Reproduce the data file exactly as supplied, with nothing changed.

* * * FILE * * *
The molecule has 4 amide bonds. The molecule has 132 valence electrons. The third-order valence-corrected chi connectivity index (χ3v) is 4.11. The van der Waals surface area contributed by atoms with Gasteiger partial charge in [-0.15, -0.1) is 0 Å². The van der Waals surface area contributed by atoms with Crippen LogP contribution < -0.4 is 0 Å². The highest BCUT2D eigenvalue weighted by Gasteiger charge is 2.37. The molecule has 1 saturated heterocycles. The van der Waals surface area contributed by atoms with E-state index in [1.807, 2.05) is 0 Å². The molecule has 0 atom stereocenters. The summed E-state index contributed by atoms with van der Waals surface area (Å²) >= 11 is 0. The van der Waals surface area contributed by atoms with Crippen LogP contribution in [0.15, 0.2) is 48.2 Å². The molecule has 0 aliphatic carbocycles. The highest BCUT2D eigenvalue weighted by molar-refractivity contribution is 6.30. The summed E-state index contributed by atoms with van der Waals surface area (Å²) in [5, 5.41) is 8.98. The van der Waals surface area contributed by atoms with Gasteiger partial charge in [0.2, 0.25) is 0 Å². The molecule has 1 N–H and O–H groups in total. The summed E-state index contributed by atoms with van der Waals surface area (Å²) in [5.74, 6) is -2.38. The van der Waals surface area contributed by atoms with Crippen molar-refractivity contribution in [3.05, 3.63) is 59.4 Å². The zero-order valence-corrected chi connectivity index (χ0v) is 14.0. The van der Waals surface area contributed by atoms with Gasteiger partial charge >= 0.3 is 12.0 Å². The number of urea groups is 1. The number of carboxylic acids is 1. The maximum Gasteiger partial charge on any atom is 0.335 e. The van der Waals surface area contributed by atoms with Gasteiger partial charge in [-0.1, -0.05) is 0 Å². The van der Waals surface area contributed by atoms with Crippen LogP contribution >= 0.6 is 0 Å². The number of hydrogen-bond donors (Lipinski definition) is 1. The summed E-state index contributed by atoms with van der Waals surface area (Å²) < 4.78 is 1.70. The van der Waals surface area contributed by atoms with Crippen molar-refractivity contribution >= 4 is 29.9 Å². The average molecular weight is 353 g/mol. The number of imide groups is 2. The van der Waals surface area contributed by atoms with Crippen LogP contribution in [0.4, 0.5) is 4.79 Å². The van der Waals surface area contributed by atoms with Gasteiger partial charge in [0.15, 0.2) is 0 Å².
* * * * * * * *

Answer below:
The molecule has 4 amide bonds. The molecule has 132 valence electrons. The third-order valence-corrected chi connectivity index (χ3v) is 4.11. The van der Waals surface area contributed by atoms with Gasteiger partial charge in [-0.15, -0.1) is 0 Å². The van der Waals surface area contributed by atoms with Crippen LogP contribution < -0.4 is 0 Å². The highest BCUT2D eigenvalue weighted by Gasteiger charge is 2.37. The molecule has 1 saturated heterocycles. The van der Waals surface area contributed by atoms with E-state index in [1.807, 2.05) is 0 Å². The molecule has 0 atom stereocenters. The summed E-state index contributed by atoms with van der Waals surface area (Å²) >= 11 is 0. The van der Waals surface area contributed by atoms with Crippen LogP contribution in [0.15, 0.2) is 48.2 Å². The molecule has 0 aliphatic carbocycles. The highest BCUT2D eigenvalue weighted by molar-refractivity contribution is 6.30. The summed E-state index contributed by atoms with van der Waals surface area (Å²) in [5, 5.41) is 8.98. The van der Waals surface area contributed by atoms with Gasteiger partial charge in [0.2, 0.25) is 0 Å². The molecule has 1 N–H and O–H groups in total. The summed E-state index contributed by atoms with van der Waals surface area (Å²) in [5.74, 6) is -2.38. The van der Waals surface area contributed by atoms with Crippen molar-refractivity contribution in [3.05, 3.63) is 59.4 Å². The zero-order valence-corrected chi connectivity index (χ0v) is 14.0. The van der Waals surface area contributed by atoms with Gasteiger partial charge >= 0.3 is 12.0 Å². The number of urea groups is 1. The number of carboxylic acids is 1. The maximum Gasteiger partial charge on any atom is 0.335 e. The van der Waals surface area contributed by atoms with Gasteiger partial charge in [-0.1, -0.05) is 0 Å². The van der Waals surface area contributed by atoms with Crippen LogP contribution >= 0.6 is 0 Å². The number of hydrogen-bond donors (Lipinski definition) is 1. The summed E-state index contributed by atoms with van der Waals surface area (Å²) < 4.78 is 1.70. The van der Waals surface area contributed by atoms with Crippen molar-refractivity contribution >= 4 is 29.9 Å². The average molecular weight is 353 g/mol. The number of imide groups is 2. The van der Waals surface area contributed by atoms with Crippen LogP contribution in [0.4, 0.5) is 4.79 Å². The van der Waals surface area contributed by atoms with Gasteiger partial charge in [0.15, 0.2) is 0 Å².